Additionally, any enumeration of elements, blocks, or steps in this specification or the claims is for purposes of clarity. Thus, such enumeration should not be interpreted to require or imply that these elements, blocks, or steps adhere to a particular arrangement or are carried out in a particular order.

As used herein, the term “client device” may refer to a device that can be served, directly or indirectly, by augmented data transfer provided from a UAV. A client device may be an end-user device, such as a personal computer, smartphone, tablet computer, or wearable computing device, but need not be limited to such types of devices. For instance, a device that otherwise acts as a server device may be a client device for purposes of the embodiments herein. Similarly, a client device can be an autonomous or semi-autonomous device that undertakes in little or no user interaction. In some embodiments, a client device might not have a wireless interface.

1. Example Unmanned Aerial Vehicles

Herein, the terms “unmanned aerial vehicle” and “UAV” refer to any vehicle that is capable of performing some functions without a physically-present human pilot. Examples of flight-related operations may include, but are not limited to, sensing its environment or operating in the air without a need for input from an operator, among others.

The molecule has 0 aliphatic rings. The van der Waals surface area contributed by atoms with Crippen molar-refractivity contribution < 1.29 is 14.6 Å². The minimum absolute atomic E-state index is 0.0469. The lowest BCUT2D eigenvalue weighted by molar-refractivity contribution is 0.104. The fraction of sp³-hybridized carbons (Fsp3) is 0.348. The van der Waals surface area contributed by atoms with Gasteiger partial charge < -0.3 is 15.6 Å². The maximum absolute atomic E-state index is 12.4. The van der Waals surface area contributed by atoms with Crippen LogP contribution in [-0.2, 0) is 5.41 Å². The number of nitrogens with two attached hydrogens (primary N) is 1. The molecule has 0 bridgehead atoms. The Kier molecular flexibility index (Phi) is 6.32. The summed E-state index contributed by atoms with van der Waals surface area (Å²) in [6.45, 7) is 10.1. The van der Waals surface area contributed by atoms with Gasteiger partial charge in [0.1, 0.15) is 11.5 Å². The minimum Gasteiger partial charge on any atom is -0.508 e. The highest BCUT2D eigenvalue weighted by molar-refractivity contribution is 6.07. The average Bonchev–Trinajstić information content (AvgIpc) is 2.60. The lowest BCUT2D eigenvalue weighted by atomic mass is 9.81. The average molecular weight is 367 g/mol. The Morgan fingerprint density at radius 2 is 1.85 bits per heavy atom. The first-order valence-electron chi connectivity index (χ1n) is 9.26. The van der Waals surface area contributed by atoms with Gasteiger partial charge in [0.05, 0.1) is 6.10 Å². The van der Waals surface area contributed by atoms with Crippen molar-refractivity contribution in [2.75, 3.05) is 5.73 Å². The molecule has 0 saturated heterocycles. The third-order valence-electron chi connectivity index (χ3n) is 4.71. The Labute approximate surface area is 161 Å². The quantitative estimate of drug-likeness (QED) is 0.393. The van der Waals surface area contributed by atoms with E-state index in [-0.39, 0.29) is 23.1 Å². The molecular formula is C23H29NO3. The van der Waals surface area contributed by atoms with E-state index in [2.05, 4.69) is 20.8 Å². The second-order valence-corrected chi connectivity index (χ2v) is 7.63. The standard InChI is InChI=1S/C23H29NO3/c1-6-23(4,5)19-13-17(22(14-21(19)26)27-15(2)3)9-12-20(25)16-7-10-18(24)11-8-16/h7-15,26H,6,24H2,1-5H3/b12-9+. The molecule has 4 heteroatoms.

A UAV may be autonomous or semi-autonomous. For instance, some operations could be controlled by a remote human operator, while other operations are carried out autonomously. Further, a UAV may be configured to allow a remote operator to take over operations that can otherwise be controlled autonomously by the UAV. Yet further, a given type of operation may be controlled remotely at one level of abstraction and performed autonomously at another level of abstraction. For example, a remote operator could control high-level navigation decisions for a UAV, such as by specifying that the UAV should travel from one location to another (e.g., from the city hall in Palo Alto to the city hall in San Francisco), while the UAV's navigation system autonomously controls more fine-grained navigation decisions, such as the specific route to take between the two locations, specific flight controls to achieve the route and avoid obstacles while navigating the route, and so on. Other examples are also possible.

A UAV can be of various forms. For example, a UAV may take the form of a rotorcraft such as a helicopter or multicopter, a fixed-wing aircraft, a jet aircraft, a ducted fan aircraft, a lighter-than-air dirigible such as a blimp or steerable balloon, a tail-sitter aircraft, a glider aircraft, and/or an ornithopter, among other possibilities. Further, the terms “drone”, “unmanned aerial vehicle system” (“UAVS”), or “unmanned aerial system” (“UAS”) may also be used to refer to a UAV.

FIG. 1 is a simplified illustration of a UAV, according to an example embodiment. In particular, FIG. 1 shows an example of a rotorcraft 100 that is commonly referred to as a multicopter. Multicopter 100 may also be referred to as a quadcopter, as it includes four rotors 110. It should be understood that example embodiments may involve rotorcraft with more or less rotors than multicopter 100. For example, a helicopter typically has two rotors. Other examples with three or more rotors are possible as well. Herein, the term “multicopter” refers to any rotorcraft having more than two rotors, and the term “helicopter” refers to rotorcraft having two rotors.